NEW DELHI: Indian Prime Minister Narendra Modi on Monday sought to woo Hindu voters and farmers with an election manifesto he hopes will help him seal a second term in office.
Modi’s right-wing Bharatiya Janata Party (BJP) outlined its key policies in the document released with fanfare in New Delhi, balancing nationalist policies with development talk, three days before elections begin.
The party said it was committed to building a grand temple for Hindu god Rama “as soon as possible in a harmonious way” and pass a citizenship bill that would grant Indian nationality to Hindus from neighbouring countries.
The conflict over whether a temple or a mosque should be constructed in the holy city of Ayodhya is a major flashpoint between Hindus and India’s sizeable Muslim minority.
Under fire from the opposition Congress party for not doing enough for India’s struggling farmers, the party said it would infuse more than $300 billion for rural development.
It would also extend an annual handout of 6,000 rupees ($86) and introduced a pension scheme for small and marginal farmers.
“Nationalism is our inspiration … good governance is our mantra,” Modi, 68, said at the launch.
“It (the manifesto) is multi-layered and multi-dimensional because our society is very diverse. We can’t have a one-size-fits-all kind of policy. It addresses the needs of all sections of society.”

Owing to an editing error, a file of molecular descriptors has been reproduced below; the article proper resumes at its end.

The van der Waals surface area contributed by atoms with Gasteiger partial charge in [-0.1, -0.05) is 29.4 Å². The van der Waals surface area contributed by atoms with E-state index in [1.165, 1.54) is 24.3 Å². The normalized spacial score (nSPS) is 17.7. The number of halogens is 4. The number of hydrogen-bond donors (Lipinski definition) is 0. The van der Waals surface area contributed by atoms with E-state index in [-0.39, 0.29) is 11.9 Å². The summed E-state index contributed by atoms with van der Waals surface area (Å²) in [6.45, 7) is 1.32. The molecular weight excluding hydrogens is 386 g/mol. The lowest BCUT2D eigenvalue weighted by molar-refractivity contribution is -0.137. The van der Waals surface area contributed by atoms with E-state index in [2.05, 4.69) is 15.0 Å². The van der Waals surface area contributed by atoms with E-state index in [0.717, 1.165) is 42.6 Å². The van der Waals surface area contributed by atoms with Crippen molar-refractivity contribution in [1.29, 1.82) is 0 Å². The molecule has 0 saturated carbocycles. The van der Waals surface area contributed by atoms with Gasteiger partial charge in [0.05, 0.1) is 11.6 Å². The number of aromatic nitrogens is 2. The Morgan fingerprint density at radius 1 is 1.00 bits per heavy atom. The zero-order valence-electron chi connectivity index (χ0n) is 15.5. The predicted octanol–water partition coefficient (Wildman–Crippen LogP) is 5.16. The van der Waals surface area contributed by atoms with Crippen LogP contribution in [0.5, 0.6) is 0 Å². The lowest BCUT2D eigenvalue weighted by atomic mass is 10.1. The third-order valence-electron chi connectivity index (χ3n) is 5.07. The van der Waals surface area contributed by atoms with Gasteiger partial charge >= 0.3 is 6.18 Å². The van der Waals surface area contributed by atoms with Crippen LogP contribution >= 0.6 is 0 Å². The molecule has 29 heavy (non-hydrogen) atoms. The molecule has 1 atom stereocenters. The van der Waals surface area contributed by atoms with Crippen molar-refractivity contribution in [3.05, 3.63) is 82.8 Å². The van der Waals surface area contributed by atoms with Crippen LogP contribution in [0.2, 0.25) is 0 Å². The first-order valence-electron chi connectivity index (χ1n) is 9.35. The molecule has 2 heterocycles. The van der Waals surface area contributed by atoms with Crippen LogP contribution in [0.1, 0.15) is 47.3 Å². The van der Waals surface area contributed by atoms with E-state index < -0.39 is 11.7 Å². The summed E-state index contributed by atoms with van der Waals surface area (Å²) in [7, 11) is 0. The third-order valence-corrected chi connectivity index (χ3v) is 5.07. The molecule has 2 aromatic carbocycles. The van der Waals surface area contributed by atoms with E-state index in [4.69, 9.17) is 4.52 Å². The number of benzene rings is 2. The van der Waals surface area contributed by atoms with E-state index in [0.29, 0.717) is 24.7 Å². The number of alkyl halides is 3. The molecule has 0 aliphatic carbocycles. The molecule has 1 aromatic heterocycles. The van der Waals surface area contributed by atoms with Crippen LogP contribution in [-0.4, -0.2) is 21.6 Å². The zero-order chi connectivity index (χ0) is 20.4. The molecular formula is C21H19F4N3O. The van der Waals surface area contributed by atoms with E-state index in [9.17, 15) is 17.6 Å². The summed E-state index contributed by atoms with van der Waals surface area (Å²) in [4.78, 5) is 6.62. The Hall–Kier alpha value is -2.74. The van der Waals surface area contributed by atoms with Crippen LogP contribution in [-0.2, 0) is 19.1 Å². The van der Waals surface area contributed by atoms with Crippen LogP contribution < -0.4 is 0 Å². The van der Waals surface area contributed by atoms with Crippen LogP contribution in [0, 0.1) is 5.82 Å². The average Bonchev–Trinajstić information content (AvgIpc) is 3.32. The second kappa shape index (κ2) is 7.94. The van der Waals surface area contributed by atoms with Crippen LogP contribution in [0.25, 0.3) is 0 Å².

The party also said it would scrap a historic law providing special rights to the residents of Jammu and Kashmir, a move that is likely to spike tension in the tinderbox state.
The BJP manifesto comes on the heels of a similar document released by Congress last week which promised to “create wealth and guarantee welfare” to India’s 1.3 billion people.
Congress had announced 72,000 rupees ($1,045) each to India’s poorest 250 million families.
Recent opinion polls, although notoriously unreliable, suggest Congress is trailing BJP ahead of India’s mega-election running from April 11 to May 19.
The BJP, which decimated Congress as it swept to power in 2014, has been riding a nationalistic wave, vowing to protect the country against Pakistan-backed “terrorism”.
In February, India and Pakistan faced off in their worst confrontation in years over Kashmir, conducting tit-for-tat airstrikes.
“This manifesto has been prepared with strong nationalist vision … it is rooted in India’s realities,” said Finance Minister Arun Jaitley.
Critics say Modi has failed to create jobs and revive the rural economy. He is also accused of tarnishing India’s credentials as a tolerant, secular country and imposing “Hindutva” or the hegemony of Hindus on its teeming millions.